This paragraph probably tells us so much more than any archaeological finds could ever reveal. The first passage that catches the eye is “they despised everything but virtue, caring little for their present state of life and thinking lightly of the possessions of gold and other property.” One of the great misnomers of academic history is the discovery and use of metals in the past. For we have historically judged the sophistication of civilisations by what metals they possessed and labelled their sites and time periods accordingly. This linkage to these metals as weapons of destruction has fed the perception that our ancestors were blood thirsty, war like, savages – which clearly, is not the case according to Plato.
But why have we judged these civilisations so wrongly?
What we have uncovered through our investigations is a great lost civilisation, probably the world’s first collective society and possibly its greatest, actually existed for over 10,000 years – twice as long as our own current culture (if we accept that it started in the ‘Neolithic Revolution’ period, when we accepted a new kind of agricultural society based on food and property) without wiping out each other through the development of metal weapons or property disputes.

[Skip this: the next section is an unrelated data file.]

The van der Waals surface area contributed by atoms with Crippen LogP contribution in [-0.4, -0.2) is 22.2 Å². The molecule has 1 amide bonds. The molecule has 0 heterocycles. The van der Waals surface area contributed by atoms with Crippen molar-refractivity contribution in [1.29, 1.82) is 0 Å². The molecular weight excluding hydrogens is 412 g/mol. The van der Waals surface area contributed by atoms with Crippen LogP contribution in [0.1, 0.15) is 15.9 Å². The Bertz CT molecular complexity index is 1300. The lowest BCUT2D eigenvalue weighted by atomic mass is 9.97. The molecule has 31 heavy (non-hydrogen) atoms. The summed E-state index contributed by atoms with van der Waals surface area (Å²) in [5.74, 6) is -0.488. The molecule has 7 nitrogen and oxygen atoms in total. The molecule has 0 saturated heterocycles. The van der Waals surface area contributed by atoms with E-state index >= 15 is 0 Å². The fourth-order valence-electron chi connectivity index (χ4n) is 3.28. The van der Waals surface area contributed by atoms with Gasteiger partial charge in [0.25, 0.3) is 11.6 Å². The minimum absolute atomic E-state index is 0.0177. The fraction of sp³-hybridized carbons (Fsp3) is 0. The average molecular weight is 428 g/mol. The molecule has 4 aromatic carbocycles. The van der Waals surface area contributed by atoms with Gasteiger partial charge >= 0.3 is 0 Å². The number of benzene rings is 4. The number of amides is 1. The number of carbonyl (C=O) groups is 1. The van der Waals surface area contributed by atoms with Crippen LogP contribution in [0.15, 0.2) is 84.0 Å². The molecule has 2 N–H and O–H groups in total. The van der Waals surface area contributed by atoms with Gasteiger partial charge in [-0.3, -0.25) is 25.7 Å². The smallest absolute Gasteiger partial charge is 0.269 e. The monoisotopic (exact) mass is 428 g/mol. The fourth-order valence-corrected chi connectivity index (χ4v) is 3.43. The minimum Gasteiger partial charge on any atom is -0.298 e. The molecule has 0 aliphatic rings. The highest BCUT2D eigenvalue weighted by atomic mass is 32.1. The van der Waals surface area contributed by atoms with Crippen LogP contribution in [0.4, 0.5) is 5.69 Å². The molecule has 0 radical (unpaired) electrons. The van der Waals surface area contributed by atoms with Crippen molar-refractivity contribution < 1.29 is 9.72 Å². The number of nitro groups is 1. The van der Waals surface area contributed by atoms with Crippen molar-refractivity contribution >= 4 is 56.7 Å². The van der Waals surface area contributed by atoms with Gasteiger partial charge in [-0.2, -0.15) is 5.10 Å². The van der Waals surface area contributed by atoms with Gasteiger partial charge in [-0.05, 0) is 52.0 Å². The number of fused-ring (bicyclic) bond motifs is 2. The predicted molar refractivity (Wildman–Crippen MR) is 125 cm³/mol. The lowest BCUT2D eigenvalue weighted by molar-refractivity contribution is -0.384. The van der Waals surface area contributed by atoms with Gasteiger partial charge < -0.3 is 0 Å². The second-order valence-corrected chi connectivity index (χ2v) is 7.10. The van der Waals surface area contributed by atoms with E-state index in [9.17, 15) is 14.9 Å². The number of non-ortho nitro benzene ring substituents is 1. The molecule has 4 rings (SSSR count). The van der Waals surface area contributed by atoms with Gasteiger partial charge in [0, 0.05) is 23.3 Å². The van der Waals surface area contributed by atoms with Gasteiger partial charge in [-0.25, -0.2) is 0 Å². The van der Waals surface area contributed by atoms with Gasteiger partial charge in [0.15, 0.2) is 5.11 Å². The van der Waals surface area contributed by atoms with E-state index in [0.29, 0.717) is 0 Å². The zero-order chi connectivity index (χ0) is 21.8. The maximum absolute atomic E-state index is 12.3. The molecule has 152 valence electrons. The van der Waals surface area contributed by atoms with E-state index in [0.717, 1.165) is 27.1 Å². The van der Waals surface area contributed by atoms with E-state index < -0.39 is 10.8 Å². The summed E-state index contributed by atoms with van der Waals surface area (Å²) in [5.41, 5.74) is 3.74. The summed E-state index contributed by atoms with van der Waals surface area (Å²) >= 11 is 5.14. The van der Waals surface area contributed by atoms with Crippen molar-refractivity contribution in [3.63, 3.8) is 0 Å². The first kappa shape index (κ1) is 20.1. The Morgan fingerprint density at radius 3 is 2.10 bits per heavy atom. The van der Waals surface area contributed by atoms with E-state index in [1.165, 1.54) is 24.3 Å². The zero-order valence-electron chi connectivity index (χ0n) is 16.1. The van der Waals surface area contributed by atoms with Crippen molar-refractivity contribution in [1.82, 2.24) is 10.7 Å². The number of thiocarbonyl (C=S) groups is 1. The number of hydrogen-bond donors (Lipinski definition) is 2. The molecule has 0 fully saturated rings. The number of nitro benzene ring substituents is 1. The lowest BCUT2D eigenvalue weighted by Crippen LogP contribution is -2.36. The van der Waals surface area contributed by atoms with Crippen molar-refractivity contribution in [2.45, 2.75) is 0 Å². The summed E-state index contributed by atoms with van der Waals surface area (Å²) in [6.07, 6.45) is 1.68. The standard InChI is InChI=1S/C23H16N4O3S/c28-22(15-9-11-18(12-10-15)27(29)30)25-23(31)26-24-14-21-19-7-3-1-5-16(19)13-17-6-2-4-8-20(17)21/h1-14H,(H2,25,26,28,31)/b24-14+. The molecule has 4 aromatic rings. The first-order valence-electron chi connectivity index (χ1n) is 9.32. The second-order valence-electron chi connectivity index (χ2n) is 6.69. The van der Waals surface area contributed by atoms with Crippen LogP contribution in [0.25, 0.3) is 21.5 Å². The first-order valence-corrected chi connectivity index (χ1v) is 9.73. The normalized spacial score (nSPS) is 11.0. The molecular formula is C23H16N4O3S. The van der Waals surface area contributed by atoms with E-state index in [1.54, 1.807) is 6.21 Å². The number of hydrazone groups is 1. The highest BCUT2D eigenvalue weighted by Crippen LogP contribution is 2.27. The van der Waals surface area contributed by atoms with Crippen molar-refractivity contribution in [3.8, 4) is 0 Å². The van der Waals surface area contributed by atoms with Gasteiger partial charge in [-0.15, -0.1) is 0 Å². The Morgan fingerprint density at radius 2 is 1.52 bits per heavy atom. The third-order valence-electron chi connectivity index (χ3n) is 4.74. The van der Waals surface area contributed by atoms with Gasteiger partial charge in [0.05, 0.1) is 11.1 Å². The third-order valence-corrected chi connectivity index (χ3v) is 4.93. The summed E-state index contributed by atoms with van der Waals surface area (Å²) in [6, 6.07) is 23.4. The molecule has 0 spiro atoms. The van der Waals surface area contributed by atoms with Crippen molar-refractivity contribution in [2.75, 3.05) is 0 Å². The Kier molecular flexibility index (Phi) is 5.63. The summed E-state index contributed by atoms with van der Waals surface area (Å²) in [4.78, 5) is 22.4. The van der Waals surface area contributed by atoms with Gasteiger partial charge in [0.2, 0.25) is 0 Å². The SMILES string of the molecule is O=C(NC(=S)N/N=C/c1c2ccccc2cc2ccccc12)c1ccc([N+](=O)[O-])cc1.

The Atlanteans did not believe in possessions, gold, silver or any metals, for they believed in a ‘Virtuous’ society (Latin: virtus, Ancient Greek: ἀρετή “arete”) is moral excellence. A virtue is a positive trait or quality deemed to be morally good and thus is valued as a foundation of principle and good moral being. Personal virtues are characteristics valued as promoting collective and individual greatness.